Another option is to buy health insurance coverage directly through a health insurance company. These policies don’t have to offer the same level of coverage found in an ACA plan, so you may find a cheaper plan with limited coverage.
COBRA health insurance
Are you uninsured because you lost a job where you had health insurance? You may qualify for COBRA insurance if you recently lost employer-sponsored health insurance, such as getting laid off. COBRA lets you keep the employer’s health coverage, including all of the benefits. There is a significant drawback, though: COBRA is expensive because you’ll pay the full premiums yourself (plus possibly a small administrative fee).
Employers typically pay well over half of health insurance premiums for their health plans, but they usually don’t typically contribute to premiums for a COBRA plan.
The Kaiser Family Foundation estimates that single coverage costs $8,435 annually for an employer-sponsored health insurance plan. Employers pay slightly more than $7,000 of that premium on average, with employees saying the remaining $1,400.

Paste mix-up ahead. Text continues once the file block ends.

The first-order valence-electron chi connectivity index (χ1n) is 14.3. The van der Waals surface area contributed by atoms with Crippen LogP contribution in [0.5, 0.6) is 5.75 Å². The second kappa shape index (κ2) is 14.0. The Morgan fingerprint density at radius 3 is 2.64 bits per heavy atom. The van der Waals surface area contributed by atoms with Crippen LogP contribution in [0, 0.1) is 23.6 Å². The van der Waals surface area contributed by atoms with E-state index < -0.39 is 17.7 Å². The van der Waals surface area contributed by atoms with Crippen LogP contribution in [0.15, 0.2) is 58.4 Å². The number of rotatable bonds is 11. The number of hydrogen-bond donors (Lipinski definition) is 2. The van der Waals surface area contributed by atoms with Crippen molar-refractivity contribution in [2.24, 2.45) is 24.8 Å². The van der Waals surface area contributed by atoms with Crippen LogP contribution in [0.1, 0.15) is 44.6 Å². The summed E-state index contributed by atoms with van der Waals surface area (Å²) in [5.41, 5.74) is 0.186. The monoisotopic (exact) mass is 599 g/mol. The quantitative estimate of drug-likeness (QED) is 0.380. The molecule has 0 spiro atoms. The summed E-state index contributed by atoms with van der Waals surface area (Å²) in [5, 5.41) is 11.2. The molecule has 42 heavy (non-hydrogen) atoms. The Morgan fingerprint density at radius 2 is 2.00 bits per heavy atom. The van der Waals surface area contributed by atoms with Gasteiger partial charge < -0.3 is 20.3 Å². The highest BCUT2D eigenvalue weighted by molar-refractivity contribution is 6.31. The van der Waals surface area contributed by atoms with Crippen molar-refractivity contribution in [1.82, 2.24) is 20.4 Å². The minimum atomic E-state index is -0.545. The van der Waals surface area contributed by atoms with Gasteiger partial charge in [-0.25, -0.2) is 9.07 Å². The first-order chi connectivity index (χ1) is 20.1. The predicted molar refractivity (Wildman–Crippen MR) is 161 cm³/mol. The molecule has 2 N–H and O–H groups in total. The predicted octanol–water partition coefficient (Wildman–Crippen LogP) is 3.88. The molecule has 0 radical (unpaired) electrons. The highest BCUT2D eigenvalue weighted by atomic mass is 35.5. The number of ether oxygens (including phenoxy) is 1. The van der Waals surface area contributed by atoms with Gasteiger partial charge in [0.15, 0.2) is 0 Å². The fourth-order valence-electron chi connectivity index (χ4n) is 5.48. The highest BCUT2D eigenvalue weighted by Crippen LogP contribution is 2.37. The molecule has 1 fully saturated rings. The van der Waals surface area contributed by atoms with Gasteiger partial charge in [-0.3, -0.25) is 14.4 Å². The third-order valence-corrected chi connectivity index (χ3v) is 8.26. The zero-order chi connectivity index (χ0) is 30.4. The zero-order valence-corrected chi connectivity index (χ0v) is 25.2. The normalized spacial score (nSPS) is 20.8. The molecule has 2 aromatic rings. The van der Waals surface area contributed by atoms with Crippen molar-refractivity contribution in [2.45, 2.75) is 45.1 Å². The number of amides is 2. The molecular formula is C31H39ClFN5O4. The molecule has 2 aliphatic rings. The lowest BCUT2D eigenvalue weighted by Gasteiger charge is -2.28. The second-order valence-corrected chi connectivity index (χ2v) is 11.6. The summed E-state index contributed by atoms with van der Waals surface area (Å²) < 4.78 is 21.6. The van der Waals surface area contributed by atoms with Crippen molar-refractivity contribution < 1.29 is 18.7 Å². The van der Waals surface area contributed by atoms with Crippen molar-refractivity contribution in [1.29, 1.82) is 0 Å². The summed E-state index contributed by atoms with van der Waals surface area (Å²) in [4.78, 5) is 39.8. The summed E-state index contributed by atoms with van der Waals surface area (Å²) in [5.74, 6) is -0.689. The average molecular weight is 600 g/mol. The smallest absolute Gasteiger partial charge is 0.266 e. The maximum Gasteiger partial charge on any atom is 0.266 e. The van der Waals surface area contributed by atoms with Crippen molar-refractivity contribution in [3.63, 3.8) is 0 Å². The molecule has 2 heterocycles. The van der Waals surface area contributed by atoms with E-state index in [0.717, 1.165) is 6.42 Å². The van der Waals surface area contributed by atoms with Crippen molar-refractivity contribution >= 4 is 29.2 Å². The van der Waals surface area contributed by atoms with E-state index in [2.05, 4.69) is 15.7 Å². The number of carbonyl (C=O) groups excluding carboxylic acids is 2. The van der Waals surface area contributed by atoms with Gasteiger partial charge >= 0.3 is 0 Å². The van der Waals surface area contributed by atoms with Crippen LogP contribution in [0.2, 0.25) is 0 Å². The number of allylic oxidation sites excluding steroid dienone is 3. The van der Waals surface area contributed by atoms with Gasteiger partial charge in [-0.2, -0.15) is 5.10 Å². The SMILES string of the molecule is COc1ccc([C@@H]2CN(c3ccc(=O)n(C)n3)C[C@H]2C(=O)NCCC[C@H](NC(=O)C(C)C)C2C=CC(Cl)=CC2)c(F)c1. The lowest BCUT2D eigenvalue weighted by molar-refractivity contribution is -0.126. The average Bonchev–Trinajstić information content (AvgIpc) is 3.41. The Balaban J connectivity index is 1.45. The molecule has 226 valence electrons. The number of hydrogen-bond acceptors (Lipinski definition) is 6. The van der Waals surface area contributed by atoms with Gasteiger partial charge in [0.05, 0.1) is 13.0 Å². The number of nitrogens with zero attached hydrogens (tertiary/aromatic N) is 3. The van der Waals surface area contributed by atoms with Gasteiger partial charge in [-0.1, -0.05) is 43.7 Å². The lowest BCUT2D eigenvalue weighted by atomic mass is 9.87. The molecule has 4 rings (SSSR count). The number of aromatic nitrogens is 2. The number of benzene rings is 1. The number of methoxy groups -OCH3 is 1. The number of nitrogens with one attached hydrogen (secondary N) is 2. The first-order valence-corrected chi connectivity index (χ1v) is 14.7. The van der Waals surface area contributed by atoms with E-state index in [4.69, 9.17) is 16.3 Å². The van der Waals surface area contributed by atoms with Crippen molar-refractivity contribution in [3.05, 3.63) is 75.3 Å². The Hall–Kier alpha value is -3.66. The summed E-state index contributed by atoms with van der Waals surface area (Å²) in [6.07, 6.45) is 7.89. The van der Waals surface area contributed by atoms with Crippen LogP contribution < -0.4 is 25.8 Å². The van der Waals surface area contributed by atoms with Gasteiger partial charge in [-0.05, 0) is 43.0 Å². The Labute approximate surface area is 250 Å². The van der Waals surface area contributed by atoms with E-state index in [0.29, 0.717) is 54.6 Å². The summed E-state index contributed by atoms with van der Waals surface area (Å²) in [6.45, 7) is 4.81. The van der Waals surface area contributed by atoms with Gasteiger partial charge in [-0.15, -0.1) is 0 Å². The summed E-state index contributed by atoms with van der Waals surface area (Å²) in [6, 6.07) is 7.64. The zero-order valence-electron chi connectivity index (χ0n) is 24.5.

Companies with 20 or more employees that offer health insurance must offer COBRA, but you may also qualify for COBRA if you work for a smaller company. States often require “mini-COBRA” plans for smaller companies.
A Spouse’s Plan
If your spouse gets health insurance through an employer, check with the company’s benefits department about being added to the coverage. Not all employers allow spouses on health plans.
You will typically qualify for a special enrollment period on a spouse’s plan if you lose your health insurance. You’re able to sign up for new health insurance during that special enrollment period and don’t have to wait until the plan’s open enrollment period.